PARIS (AP) — In a special edition laced with blasphemy, obscenity and profanity, Charlie Hebdo's surviving artists and writers declared that the satirical newspaper is alive, but "the murderer is still at large."
The 32-page copy marking the anniversary of the Jan. 7 attack on the paper's staff accuses Islamic fundamentalists, organized religion, an irresolute government and intelligence failures for the 2015 violence in France by Muslim extremists that started with that day.
Seventeen people died at Charlie Hebdo and at a kosher supermarket two days later. They were among the first victims of a string of attacks by Islamic fundamentalists in France last year that ultimately left at least 147 people dead and hundreds of others injured.
Almost all of those believed directly responsible for the Jan. 7-9 attacks and the Nov. 13 carnage in Paris that killed 130 people are dead as well. But Charlie Hebdo's special edition this week, with a front-page caricature of a bloody God wielding an assault rifle, darkly predicts that more violence is to come.
Laurent Sourisseau, the newspaper's director who goes by the name Riss, drew the cover and wrote an editorial describing the horror he survived — and that took the lives of friends and colleagues. He described the newsroom's silence moments after the two gunmen opened fire, saying that was how he knew his colleagues were dead.
Riss wrote that Islamic fanatics and other religious zealots wanted Charlie Hebdo's secular journalists to pay the ultimate price "for daring to laugh at religion." He insisted that the newspaper would remain alive because "never have we wanted so much to break the faces of those who dreamed of our deaths."
The editorial "is violent and very insulting toward religion," Abdallah Zekri, president of the Observatory against Islamophobia, told BFM television on Monday.
In a separate piece, chief editor Gerard Biard marveled that, although the Charlie Hebdo killings launched a global debate on the role of religion and free speech, no one even bothered to explain to the world why the attackers went after the kosher supermarket.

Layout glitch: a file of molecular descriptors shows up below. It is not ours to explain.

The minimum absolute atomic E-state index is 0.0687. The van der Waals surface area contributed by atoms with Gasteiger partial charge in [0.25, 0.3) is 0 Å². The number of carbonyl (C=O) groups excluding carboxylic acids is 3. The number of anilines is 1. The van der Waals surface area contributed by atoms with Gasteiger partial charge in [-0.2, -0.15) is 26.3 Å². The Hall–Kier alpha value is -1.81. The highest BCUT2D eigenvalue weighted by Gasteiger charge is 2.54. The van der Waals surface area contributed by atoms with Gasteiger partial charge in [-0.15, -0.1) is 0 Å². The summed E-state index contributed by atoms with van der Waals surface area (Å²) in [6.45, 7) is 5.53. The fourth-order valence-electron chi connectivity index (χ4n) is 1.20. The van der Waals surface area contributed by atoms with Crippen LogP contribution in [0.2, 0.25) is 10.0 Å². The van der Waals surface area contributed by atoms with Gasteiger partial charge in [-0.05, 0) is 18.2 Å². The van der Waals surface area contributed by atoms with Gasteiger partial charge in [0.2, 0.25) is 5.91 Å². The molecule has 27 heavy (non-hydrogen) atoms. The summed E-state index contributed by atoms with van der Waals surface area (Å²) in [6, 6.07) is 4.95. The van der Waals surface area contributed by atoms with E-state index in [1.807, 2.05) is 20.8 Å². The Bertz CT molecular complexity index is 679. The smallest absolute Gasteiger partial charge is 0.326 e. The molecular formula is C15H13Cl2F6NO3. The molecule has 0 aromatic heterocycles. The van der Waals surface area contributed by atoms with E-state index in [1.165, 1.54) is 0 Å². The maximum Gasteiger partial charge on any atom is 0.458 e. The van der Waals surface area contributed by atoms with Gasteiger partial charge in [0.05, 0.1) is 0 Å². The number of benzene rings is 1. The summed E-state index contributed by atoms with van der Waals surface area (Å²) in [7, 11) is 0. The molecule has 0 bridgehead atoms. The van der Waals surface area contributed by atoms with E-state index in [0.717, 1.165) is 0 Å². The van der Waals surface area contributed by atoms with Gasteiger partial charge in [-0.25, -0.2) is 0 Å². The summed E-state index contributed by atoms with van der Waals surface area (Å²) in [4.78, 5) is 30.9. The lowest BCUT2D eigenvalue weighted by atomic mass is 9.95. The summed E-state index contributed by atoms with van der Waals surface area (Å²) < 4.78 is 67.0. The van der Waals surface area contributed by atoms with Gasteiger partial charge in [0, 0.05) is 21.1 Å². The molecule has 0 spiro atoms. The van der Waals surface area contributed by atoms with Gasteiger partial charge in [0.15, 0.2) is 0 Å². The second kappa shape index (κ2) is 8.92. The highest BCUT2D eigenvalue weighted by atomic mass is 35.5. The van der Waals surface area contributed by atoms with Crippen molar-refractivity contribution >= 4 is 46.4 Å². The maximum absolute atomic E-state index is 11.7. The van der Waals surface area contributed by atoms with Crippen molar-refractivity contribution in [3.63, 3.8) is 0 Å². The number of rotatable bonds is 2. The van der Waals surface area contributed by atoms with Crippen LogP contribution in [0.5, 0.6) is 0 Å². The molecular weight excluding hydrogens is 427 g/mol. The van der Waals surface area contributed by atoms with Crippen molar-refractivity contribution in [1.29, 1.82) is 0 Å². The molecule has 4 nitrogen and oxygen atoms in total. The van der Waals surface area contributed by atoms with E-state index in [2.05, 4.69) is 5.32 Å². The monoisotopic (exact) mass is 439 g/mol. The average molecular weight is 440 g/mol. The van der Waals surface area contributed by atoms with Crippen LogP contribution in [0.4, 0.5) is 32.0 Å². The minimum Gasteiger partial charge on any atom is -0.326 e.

"We are so used to Jews being killed because they are Jewish," he wrote. "This is an error, and not just on a human level. Because it's the executioner who decides who is Jewish. Nov. 13 was the proof of that. On that day, the executioner showed us that he had decided we were all Jewish."
The edition, on newsstands Wednesday, details the moments of horror in Paris' 11th arrondissement in the first staff meeting of 2015. The day had started in usual French fashion for the New Year, with kisses on the cheek and well wishes. One staffer went downstairs to fetch her daughter from daycare, and the brothers Said and Cherif Kouachi called out her pen name upon seeing her: "Coco."
They had already killed the building's handyman, Frederic Boisseau. With their guns at her back, the staffer opened the door and then the attackers opened fire. It took just minutes to kill 11 people in the building; they would fire point-blank on a Muslim police officer on the way out, his death horrifically immortalized in cell phone video.
Patrick Pelloux, an emergency room doctor and columnist for the newspaper, was among the first to arrive after a call from one of the survivors in the room. "The more I went upstairs, the more blood there was," Pelloux wrote.
In a series of editorials later in the edition, Charlie Hebdo takes aim at university students who wear veils or openly pray in classrooms, hospital patients who refuse medical treatment from someone of the opposite sex, and France's intelligence community. Mixed in were blasphemous caricatures targeting a range of beliefs, obscene sketches, and a variety of French profanity that takes standard grade cursing as a mere starting point.
In all, typical Charlie Hebdo, alive and well.